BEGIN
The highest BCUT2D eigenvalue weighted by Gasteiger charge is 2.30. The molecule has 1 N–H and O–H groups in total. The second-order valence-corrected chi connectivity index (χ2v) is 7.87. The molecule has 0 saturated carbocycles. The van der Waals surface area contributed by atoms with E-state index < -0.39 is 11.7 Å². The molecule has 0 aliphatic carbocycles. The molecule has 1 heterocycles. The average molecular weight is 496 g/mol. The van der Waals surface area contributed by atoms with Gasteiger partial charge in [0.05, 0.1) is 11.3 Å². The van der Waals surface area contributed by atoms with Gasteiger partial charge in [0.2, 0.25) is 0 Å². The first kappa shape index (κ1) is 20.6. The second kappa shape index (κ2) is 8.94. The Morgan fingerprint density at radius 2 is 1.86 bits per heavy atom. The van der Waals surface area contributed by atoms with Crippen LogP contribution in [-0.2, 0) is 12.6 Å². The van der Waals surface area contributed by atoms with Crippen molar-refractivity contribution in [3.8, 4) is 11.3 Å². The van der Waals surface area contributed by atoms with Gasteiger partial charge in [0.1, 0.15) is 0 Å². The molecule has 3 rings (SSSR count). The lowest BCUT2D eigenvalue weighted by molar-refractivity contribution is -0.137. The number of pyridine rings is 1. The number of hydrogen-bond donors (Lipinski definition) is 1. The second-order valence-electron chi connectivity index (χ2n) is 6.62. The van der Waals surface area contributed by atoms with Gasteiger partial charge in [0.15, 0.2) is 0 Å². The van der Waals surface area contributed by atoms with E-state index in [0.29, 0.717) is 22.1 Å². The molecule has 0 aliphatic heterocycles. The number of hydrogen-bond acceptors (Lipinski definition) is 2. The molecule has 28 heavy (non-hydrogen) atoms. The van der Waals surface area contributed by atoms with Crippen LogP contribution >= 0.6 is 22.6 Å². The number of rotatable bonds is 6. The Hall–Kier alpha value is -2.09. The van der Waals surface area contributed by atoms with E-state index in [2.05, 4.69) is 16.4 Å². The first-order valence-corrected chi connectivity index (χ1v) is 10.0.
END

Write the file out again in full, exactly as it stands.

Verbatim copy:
The highest BCUT2D eigenvalue weighted by Gasteiger charge is 2.30. The molecule has 1 N–H and O–H groups in total. The second-order valence-corrected chi connectivity index (χ2v) is 7.87. The molecule has 0 saturated carbocycles. The van der Waals surface area contributed by atoms with E-state index < -0.39 is 11.7 Å². The molecule has 0 aliphatic carbocycles. The molecule has 1 heterocycles. The average molecular weight is 496 g/mol. The van der Waals surface area contributed by atoms with Gasteiger partial charge in [0.05, 0.1) is 11.3 Å². The van der Waals surface area contributed by atoms with Gasteiger partial charge in [0.2, 0.25) is 0 Å². The first kappa shape index (κ1) is 20.6. The second kappa shape index (κ2) is 8.94. The Morgan fingerprint density at radius 2 is 1.86 bits per heavy atom. The van der Waals surface area contributed by atoms with Crippen LogP contribution in [-0.2, 0) is 12.6 Å². The van der Waals surface area contributed by atoms with Crippen molar-refractivity contribution in [3.8, 4) is 11.3 Å². The van der Waals surface area contributed by atoms with Gasteiger partial charge in [0.1, 0.15) is 0 Å². The molecule has 3 rings (SSSR count). The lowest BCUT2D eigenvalue weighted by molar-refractivity contribution is -0.137. The number of pyridine rings is 1. The number of hydrogen-bond donors (Lipinski definition) is 1. The second-order valence-electron chi connectivity index (χ2n) is 6.62. The van der Waals surface area contributed by atoms with Gasteiger partial charge in [0.15, 0.2) is 0 Å². The van der Waals surface area contributed by atoms with E-state index in [0.29, 0.717) is 22.1 Å². The molecule has 0 aliphatic heterocycles. The number of hydrogen-bond acceptors (Lipinski definition) is 2. The molecule has 28 heavy (non-hydrogen) atoms. The van der Waals surface area contributed by atoms with Crippen LogP contribution >= 0.6 is 22.6 Å². The number of rotatable bonds is 6. The Hall–Kier alpha value is -2.09. The van der Waals surface area contributed by atoms with E-state index in [2.05, 4.69) is 16.4 Å². The first-order valence-corrected chi connectivity index (χ1v) is 10.0.